a) BOUNDARY STONES: There are not many places where the Brighton boundary is obvious to the observer. The Peace Memorial on the seafront was built on the Brighton/Hove boundary, while the well-known Pylons on the London Road are actually some 35 yards inside the borough. As mentioned above, the boundary also runs along the western side of Dyke Road to the north of Seven Dials and then along the eastern side of Dyke Road Avenue. There are, however, a number of boundary stones remaining which mark both current and former boundaries. Among those most easily seen are:

i) Brighton/Hove: in the Western Road pavement at Boundary Passage; at the mid-point and northern end of Boundary Passage; the southern side of Temple Gardens; either side of Windlesham Avenue; and at Dyke Road/Old Shoreham Road. (This last stone marked the former Hove/Preston boundary to 1928 and although the present borough boundary does not run along the same line it is mered to the stone.)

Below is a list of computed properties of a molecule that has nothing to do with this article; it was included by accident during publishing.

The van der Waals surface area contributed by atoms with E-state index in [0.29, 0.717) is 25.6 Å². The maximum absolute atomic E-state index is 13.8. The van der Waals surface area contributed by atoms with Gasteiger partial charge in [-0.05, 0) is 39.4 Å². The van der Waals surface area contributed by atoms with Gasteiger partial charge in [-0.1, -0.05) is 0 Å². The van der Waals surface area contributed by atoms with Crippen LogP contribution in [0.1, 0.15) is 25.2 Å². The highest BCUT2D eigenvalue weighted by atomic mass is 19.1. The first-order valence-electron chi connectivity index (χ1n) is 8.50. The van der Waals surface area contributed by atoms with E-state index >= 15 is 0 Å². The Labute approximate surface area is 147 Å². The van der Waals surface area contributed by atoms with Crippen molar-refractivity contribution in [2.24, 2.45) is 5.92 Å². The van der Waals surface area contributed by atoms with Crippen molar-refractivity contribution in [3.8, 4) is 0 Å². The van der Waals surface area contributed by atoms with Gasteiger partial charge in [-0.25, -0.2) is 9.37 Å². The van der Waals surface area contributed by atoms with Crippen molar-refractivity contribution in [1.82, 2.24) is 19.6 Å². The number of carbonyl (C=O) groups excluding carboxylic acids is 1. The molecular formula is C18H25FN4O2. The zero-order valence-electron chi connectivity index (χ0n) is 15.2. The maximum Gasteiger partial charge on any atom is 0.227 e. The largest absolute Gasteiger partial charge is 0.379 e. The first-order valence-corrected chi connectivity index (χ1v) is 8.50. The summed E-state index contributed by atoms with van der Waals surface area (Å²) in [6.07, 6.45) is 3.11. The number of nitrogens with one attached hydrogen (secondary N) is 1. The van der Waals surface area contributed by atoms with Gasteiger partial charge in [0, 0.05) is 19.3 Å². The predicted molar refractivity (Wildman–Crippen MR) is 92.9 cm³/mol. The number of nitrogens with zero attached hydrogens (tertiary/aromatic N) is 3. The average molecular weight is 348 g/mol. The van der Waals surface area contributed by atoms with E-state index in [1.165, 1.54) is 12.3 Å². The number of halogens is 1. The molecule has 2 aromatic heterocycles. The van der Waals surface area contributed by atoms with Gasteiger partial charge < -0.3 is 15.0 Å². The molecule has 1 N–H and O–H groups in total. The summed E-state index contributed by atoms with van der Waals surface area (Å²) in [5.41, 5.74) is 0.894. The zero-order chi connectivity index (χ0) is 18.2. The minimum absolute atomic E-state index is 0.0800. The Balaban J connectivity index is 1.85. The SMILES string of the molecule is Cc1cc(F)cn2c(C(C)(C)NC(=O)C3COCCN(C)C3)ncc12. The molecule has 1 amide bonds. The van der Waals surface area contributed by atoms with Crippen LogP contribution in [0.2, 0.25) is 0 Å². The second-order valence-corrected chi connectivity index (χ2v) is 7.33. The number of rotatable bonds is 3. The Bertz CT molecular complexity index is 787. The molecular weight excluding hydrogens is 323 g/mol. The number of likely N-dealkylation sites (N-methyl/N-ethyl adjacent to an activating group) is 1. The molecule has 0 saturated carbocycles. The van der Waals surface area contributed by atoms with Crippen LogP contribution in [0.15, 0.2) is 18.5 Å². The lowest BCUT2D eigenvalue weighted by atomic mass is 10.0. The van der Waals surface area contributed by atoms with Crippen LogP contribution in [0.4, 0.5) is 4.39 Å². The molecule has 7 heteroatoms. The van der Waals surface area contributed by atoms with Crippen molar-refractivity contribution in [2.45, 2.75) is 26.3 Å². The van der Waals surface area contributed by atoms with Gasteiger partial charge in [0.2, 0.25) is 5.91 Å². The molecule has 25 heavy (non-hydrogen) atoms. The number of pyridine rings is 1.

ii) Brighton/Preston (to 1928): in the north-eastern pier of the New England Viaduct.

iii) Brighton/Stanmer (1928-52): at Highfields, Coldean.

iv) Brighton/Falmer/Preston/Ovingdean (to 1928): at the south-eastern corner of the Race Hill Reservoir in Bear Road.

v) Brighton/Ovingdean (to 1928): two between the Race Hill Reservoir and Haybourne Road, and two on the western side of Haybourne Road where there are also a number of Race Ground boundary stones; on the eastern side of Whitehawk Road at Roedean Road.

vi) Brighton/Telscombe (from 1928): either side of Marine Drive to the east of Longridge Avenue, Saltdean.
{109}
Any numerical cross-references in the text above refer to resources in the Sources and Bibliography section of the Encyclopaedia of Brighton by Tim Carder.

Photo:Stone pylons on the A23 outside Brighton

Stone pylons on the A23 outside Brighton

Image reproduced with permission from Brighton History Centre

Photo:Boundary changes

Boundary changes

Reproduced with permission from the Encyclopaedia of Brighton by Tim Carder, 1990